Prof. Ian Giddy, New York University
A small group of engineers and armed forces veterans is considering a leveraged buyout of the security services division of their firm. For several months they have worked closely with a private equity firm on analysing the possibilities. At last they have come up with some numbers to show the banks and potential equity investors.
The idea is that they would form a new company, Mushroom Energy, to buy the division. The new company would issue 13 million shares with a par value of $10. The proposed purchase price is $400 million. In addition the new company would refinance $60 million worth of long-term lease obligations. Fees are expected to run at 3% of the purchase price. Expected new capex and restructuring costs are estimated at 10% up front. Ongoing capex will be 10% of EBIT. The tax rate is 35%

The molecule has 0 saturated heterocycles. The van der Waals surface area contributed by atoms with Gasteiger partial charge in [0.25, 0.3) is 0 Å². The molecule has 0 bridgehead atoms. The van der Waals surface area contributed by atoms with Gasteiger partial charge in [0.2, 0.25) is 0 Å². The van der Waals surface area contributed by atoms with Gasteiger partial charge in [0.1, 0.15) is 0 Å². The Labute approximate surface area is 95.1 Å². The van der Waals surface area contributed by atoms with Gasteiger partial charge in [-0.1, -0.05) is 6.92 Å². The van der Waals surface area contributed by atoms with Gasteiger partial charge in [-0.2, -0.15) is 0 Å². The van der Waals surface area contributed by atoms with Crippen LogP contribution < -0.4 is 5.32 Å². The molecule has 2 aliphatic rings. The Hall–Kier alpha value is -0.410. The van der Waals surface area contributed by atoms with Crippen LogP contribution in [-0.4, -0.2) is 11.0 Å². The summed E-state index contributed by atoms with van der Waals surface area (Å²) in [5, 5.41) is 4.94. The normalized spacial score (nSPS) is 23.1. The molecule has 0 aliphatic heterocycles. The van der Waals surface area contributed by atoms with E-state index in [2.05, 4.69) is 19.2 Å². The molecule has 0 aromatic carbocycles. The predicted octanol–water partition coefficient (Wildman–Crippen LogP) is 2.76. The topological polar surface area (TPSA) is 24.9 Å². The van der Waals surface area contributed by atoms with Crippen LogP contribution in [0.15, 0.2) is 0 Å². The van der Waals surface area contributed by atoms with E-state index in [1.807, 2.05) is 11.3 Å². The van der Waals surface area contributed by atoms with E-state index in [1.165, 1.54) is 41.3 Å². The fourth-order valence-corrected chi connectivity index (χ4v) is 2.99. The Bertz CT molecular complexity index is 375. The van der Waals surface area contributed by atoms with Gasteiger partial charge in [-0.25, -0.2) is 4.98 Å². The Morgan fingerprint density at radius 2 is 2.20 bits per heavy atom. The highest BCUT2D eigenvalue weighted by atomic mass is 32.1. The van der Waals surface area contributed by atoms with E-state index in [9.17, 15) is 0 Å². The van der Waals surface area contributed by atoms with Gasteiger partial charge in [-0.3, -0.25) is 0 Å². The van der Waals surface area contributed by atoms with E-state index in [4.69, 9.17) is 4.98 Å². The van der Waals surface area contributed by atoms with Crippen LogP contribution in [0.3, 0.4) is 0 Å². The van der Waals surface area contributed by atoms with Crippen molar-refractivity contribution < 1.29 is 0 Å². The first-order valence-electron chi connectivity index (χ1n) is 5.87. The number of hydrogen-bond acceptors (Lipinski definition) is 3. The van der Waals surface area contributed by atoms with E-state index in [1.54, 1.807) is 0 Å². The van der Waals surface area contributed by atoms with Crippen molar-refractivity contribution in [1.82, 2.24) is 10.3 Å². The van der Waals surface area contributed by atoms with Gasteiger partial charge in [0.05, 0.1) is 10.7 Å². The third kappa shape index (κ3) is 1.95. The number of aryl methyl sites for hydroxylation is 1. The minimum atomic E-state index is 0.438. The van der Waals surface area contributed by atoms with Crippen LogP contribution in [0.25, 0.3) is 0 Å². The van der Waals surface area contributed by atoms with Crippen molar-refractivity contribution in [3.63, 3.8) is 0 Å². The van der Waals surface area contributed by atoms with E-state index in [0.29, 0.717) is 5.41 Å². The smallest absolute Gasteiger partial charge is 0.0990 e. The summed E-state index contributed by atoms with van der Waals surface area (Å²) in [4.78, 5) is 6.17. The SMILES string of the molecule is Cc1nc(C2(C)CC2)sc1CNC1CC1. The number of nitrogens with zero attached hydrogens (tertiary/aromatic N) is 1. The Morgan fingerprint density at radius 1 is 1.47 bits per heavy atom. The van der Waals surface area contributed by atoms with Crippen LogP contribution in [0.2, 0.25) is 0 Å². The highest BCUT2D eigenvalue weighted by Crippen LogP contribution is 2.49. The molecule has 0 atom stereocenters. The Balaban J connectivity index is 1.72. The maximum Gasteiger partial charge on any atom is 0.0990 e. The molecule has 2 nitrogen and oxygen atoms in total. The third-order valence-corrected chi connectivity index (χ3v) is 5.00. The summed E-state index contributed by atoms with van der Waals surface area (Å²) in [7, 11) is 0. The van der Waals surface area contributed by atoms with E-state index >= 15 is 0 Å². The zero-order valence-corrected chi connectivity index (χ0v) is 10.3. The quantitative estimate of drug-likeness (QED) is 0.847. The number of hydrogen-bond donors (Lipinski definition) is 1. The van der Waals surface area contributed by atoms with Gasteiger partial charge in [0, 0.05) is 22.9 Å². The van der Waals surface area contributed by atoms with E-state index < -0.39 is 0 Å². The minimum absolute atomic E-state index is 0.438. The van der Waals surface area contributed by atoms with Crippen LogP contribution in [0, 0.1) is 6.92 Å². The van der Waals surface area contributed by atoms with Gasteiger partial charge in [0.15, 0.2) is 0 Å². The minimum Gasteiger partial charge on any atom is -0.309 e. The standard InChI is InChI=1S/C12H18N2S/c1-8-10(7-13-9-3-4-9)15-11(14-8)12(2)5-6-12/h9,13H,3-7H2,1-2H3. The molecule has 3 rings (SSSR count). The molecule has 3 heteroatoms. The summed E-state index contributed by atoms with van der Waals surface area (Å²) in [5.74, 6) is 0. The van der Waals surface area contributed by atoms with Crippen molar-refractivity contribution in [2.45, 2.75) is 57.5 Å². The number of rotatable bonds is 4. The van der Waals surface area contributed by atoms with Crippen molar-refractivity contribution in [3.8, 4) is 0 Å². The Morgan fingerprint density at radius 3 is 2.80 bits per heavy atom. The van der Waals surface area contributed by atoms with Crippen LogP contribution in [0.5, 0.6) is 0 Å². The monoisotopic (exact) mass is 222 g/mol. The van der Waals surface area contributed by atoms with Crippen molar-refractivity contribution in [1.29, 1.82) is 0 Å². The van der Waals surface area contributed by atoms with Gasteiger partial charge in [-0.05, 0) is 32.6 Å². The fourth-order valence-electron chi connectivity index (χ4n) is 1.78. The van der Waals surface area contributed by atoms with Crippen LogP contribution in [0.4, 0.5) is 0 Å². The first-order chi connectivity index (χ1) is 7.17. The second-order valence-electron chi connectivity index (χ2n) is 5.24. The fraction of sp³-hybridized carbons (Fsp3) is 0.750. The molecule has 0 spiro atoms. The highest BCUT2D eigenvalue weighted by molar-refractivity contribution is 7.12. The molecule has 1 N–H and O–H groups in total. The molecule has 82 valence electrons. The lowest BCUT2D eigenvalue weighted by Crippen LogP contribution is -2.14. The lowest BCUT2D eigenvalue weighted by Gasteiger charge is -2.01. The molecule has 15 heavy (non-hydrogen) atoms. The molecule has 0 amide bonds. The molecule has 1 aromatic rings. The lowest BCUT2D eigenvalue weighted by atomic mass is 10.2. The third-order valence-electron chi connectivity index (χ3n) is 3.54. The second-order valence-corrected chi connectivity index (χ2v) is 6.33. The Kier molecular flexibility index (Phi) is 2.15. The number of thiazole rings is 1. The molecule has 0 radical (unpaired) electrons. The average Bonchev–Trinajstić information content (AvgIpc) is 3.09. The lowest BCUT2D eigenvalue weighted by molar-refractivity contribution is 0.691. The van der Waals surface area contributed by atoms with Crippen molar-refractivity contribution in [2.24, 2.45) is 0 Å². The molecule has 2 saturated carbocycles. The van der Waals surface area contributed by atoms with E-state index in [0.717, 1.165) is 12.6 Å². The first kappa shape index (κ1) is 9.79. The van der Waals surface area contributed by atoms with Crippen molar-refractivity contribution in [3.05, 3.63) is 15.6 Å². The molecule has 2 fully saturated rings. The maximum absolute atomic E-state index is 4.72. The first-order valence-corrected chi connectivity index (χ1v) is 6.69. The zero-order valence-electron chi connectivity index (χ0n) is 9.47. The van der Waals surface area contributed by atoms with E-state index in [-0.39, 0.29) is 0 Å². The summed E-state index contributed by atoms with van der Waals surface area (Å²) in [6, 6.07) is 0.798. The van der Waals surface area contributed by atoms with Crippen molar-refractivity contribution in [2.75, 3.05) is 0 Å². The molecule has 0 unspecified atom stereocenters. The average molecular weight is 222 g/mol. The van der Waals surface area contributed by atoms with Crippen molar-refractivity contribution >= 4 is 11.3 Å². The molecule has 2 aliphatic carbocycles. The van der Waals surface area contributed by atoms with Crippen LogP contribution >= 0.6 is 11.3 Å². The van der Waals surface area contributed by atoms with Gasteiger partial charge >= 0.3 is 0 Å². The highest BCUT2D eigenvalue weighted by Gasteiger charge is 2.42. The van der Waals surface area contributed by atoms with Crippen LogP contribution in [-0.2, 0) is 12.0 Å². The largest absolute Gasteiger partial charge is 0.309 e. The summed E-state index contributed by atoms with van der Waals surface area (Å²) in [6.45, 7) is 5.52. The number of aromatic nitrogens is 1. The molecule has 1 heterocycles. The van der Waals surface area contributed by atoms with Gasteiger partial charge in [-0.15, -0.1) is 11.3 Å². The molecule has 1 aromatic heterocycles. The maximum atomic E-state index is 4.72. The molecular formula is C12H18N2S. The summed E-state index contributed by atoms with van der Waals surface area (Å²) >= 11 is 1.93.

The company expects to have EBIT of $75 million in the 12 months prior to purchase. This is predicted to grow at 7% for the first 3 years and 3% thereafter.
Discussions with banks suggest that for this kind of business it might be difficult to syndicate an acquisition loan unless EBIT interest coverage is at leas 1.6. At this level, the cost of funds would be quite high (see table).
The engineers, who would run the company, have managed to raise $9million among themselves to invest in the company. The remainder must be raised by the private equity firm, whose partners generally look for an exit plan after 5-7 years and a return of 35%
Similar companies have been able to go public at a multiple of 7x EBITDA-Net Debt, but this group is hoping for more.
Debt Coverage, Rating and Cost Estimates